The Trump administration intensified pressure against socialist dictator Nicolás Maduro’s illegitimate regime with the addition of new sanctions on March 22—this time targeting Venezuela’s National Development Bank, Bandes.
It comes just a day after the administration warned there would be consequences for their arrest of a top aide of Juan Guaidó, the internationally recognized interim president.
The latest U.S. sanctions targeted Venezuela’s state-owned and controlled bank, Bandes, and four other financial institutions that Bandes owns or controls.
“Regime insiders have transformed BANDES and its subsidiaries into vehicles to move funds abroad in an attempt to prop up Maduro,” Treasury Secretary Steven Mnuchin said in a statement. “Maduro and his enablers have distorted the original purpose of the bank, which was founded to help the economic and social well-being of the Venezuelan people, as part of a desperate attempt to hold onto power.”
Mnuchin added that the regime’s repeated kidnapping, torture, and murder of Venezuelan citizens “will not be tolerated” by the United States or the more than 50 nations that recognize Guaidó as the legitimate ruler.
Here are the four other financial institutions owned or controlled by Bandes:
- Banco Bandes Uruguay S.A. In early 2019, Maduro tried to move over one billion dollars out of Venezuela via BANDES to its subsidiary in Uruguay, Banco Bandes Uruguay S.A. It is based in Uruguay.
- Banco Bicentenario del Pueblo, de la Clase Obrera, Mujer y Comunias, Banco Universal C.A. It is based in Venezuela.
- Banco de Venezuela, S.A. Banco Universal. It is based in Venezuela.
- Banco Prodem S.A. It is based in Bolivia.
On the same day, the Trump administration warned the regime over the detention of Americans that include six executives from Houston-based oil company Citgo Petroleum. The Americans have been jailed in Venezuela since 2017.
The United States is “gravely concerned” over the wellbeing of all Americans detained in Venezuela, Robert Palladino, the Deputy Spokesperson for the State Department said in a statement. Venezuela authorities reportedly blocked attorneys and families of detained U.S. citizens from delivering food and denying routine communication.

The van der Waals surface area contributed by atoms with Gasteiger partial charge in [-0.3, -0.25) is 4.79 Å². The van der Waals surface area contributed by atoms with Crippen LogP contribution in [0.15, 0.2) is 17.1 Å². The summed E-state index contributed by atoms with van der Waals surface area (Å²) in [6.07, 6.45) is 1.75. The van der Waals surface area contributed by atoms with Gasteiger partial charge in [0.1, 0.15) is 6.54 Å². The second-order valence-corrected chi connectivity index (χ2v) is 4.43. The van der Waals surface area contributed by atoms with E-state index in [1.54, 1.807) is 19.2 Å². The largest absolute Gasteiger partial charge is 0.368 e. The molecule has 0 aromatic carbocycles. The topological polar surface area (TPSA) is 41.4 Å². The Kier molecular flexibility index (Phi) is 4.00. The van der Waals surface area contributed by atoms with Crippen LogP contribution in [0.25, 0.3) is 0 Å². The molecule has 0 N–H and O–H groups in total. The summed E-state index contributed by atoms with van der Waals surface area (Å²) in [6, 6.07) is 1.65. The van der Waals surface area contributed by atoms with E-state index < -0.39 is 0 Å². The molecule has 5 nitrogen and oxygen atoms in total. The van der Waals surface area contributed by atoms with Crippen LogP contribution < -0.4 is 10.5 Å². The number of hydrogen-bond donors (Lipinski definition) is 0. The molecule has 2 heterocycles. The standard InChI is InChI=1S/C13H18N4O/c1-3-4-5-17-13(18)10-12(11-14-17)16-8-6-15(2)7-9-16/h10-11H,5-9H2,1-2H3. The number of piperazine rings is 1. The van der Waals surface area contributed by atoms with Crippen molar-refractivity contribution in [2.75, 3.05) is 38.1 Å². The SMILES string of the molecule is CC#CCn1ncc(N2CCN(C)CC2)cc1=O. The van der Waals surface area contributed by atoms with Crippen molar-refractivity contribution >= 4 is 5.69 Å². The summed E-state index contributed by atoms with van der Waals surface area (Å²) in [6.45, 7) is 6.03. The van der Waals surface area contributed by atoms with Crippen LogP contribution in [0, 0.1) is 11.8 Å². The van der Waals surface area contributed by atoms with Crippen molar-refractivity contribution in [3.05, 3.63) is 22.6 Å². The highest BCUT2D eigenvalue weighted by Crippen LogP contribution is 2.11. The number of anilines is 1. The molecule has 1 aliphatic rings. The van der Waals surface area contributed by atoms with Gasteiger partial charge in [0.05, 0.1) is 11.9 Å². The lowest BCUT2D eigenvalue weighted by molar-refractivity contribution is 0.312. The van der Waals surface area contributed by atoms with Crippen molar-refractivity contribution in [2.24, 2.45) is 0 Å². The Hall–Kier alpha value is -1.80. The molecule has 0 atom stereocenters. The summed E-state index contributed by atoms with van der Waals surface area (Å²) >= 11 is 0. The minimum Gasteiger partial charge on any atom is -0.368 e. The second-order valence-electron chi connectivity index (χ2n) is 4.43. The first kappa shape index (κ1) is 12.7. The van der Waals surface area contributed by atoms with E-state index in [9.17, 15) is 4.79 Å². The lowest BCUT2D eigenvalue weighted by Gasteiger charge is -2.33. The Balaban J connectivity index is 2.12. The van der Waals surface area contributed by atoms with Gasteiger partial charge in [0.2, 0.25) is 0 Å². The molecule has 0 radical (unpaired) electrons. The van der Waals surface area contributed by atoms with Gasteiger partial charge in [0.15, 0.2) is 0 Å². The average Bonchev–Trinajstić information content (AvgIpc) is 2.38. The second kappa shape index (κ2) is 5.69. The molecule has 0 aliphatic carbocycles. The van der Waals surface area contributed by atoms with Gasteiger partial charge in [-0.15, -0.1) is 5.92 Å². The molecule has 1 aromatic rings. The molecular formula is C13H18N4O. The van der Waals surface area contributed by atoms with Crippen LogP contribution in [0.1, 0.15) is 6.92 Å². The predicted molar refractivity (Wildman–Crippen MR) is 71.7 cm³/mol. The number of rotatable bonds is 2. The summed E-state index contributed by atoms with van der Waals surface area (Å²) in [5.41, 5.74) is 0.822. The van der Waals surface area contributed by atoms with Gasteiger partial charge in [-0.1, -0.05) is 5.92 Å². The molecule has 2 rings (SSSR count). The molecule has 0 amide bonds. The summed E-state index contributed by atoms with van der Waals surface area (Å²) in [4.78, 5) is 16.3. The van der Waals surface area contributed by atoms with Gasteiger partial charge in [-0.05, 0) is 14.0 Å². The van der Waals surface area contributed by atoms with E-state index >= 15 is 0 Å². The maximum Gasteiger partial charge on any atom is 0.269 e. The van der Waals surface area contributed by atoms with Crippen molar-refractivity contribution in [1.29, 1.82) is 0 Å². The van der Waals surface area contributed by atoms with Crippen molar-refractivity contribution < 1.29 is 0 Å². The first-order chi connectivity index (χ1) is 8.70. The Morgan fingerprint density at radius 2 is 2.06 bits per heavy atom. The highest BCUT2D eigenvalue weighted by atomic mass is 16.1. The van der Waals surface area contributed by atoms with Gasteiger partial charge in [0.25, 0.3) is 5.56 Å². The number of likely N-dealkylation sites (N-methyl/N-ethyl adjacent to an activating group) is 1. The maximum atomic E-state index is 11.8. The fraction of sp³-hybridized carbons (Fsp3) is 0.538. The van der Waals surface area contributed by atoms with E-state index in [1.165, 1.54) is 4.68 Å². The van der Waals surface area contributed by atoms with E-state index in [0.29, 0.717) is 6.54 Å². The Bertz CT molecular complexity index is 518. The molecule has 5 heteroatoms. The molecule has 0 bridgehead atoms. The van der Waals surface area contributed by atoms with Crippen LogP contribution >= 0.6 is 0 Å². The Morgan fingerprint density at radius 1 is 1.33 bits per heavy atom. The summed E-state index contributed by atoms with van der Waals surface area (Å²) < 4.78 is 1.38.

“The former Maduro regime is incapable of providing adequate nutrition to detainees in its prison system,” Palladino continued. “We call on security forces and prison officials to allow the U.S. detainees to receive supplementary dietary assistance through their families or attorneys, to ensure they have access to medical care, and to afford these individuals a fair and transparent judicial process.”
The State Department also detailed how the detained Citgo Petroleum employees were “suffering from chronic health conditions related to their incarceration and inhumane treatment.” And in other case, authorities refused to release U.S. citizen Todd Leininger. The department said that they will continue to press Venezuelan authorities for the assurance of the safety and welfare of all Americans detained in Venezuela.
The statement comes a day after Sen. Ted Cruz (R-Texas) and Sen. John Cornyn (R-Texas) called on Maduro to release the six Citgo employees. According to Reuters, they were arrested in late 2017 on accusations of embezzlement and money laundering linked to talks to refinance Citgo’s debt.
Maduro’s regime is fighting over control of Citgo with a group led by Guaidó, which has appointed its own board to run Citgo.
Kidnapped By Agents
Guaidó said on March 21 that intelligence agents had detained his chief of staff during a pre-dawn raid.
Secretary of State Mike Pompeo, in a post on Twitter on the same day, called for Roberto Marrero’s immediate release and said: “we will hold accountable those involved.”
“They have kidnapped @Robertomarrero, my chief of staff,” Guaidó said in a post on Twitter, adding that the Caracas residences of Marrero and opposition legislator Sergio Vergara had been raided before dawn. “We do not know their whereabouts. They should be freed immediately.”
Vergara told reporters outside the SEBIN intelligence service that Marrero had shouted as he was being led away that the agents had “planted” weapons in his home.
“Before being taken away, Roberto Marrero (chief of staff for opposition leader Juan Guaidó who was taken from his home), while handcuffed, shouted ‘Sergio, they planted two rifles and one grenade’ which is clearly items they (the intelligence officers) planted just like they have done during other incidents to dozens of Venezuelans, just like they have done with our legislators,” Vergara said.
Vergara, Marrero’s neighbor, said some 40 armed SEBIN agents forced their way into their homes and spent three hours inside.
The SEBIN left with Marrero and Vergara’s driver, the legislator said in a video posted on his Twitter account.
Guaidó’s press team also sent a video showing damage to the door of Marrero’s home and its broken lock.
Guaidó invoked the constitution in January to assume the interim presidency after declaring Maduro’s 2018 re-election a fraud. Maduro, who has overseen a dramatic collapse of the OPEC nation’s economy, has called Guaido a puppet of the United States and said he should “face justice,” but has not explicitly ordered his arrest.
Top U.S. officials have repeatedly warned Maduro not to touch Guaido and his inner circle and threatened harsher sanctions intended to further isolate Maduro and cut off his regime’s sources of revenue.
Reuters contributed to this report